Compulsive pornography use is a behavioral addiction based in the compulsive hoarding and viewing of pornographic material. Although society at large seems to disagree with the level of damage pornography can do, or if it is even harmful, current research continues to prove the negative effects associated with it. With the rise and convenience of Internet, smart phones and social media, pornography is more accessible than ever, as well as more easily hidden. This multi-billion dollar industry continues to thrive on the isolation and secrecy of its users. Consequently, the number of individuals addicted to pornographic material is also on the rise.
Pornography and sex addiction is only recently receiving attention as an actual problem. In the past, the compulsion was written off as “a guy thing” or at worst, the result of poor self-control based on the justification that the individual was not actually introducing a foreign or mood altering substance into the body. In reality, researchers are now equating pornography addiction with a heroin addiction in its intensity and severity. Like someone with a substance abuse addiction, pornography addicts eventually replace priorities and relationships with their “drug”. They will spend thousands of dollars and spend hundreds of hours in isolation in order to get their next fix. Relationships inevitably suffer and compulsive pornography use is consistently being cited as a reason for divorce.
Cambridge University conducted a study that assessed the brain activity of regular pornography users against non-compulsive users. Results from the MRI scans showed that the reward center of the brain in compulsive users reacted the same way as an alcoholic or drug addict might on seeing their own addictive stimulus. Non-compulsive users did not. Research further shows that regular pornography use deregulates the dopamine levels in the body, requiring a more stimulus each time to reach a sexual high.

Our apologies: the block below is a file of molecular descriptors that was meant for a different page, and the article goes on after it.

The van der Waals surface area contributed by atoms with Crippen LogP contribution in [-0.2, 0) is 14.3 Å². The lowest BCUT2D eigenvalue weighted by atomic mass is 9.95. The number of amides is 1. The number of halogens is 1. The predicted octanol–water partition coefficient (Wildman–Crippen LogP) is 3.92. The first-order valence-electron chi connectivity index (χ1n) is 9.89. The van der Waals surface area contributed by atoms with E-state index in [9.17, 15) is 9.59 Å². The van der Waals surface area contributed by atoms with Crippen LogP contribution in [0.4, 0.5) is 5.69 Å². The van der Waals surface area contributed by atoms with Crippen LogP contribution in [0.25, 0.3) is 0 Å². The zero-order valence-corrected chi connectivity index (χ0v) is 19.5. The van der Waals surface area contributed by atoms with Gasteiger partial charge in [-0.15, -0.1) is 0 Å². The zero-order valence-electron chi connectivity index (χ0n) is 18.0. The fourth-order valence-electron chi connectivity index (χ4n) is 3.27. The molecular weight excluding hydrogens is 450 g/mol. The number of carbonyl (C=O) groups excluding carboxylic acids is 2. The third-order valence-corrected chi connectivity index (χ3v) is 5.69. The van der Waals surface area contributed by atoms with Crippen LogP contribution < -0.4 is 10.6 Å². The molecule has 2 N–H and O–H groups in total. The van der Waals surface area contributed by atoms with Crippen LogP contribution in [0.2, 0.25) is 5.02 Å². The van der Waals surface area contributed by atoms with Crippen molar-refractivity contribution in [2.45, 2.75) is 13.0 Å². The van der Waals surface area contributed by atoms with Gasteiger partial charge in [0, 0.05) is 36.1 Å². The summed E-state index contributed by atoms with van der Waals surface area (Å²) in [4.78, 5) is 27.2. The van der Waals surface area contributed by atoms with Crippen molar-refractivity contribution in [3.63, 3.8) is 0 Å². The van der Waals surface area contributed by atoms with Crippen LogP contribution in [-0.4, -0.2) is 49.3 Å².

The human brain is hardwired to reproduce, making sex a natural part of the human experience. Hormonal and neurological balances in the brain cause a human to bind with the object of their sexual focus, usually a committed partner. This biological response is hijacked when an individual responds to sexually without an actual partner, such as during masturbation. The bond is therefore loosened with their significant other and it becomes more difficult for the individual to respond to their familiar stimulus. Erectile dysfunction and emotional indifference are very common side effects for pornography addicts.
Recovery from pornography addiction is very possible with both outreach and honesty. Once an individual decides to make a change, he will find that there are many options to choose from. Recovery begins with finding someone with experience in working with sexual addiction and admitting the problem in its entirety. This can involve individual therapy, a 12 step program or both. Most individuals will also need to attend family or relationship therapy to repair that area of their life as well. Seeking help for a pornography addiction can feel embarrassing or shameful; however, being consistently open and honest is crucial key to recovery as pornography compulsion feeds on isolation and secrecy. It is helpful for someone in recovery to have access to someone they can talk to, who is familiar with the ups and downs of the process. Recovery also involves making a plan that sets specific boundaries for activities and behaviors. Because it is not always reasonable for a pornography addict to abstain from sexual activity completely, the first day adhering to the plan marks the first day of “sobriety”.
If you or someone you know is struggling with pornography addiction, there is hope. Contact us at Desert Solace to discuss your options for treatment and therapy.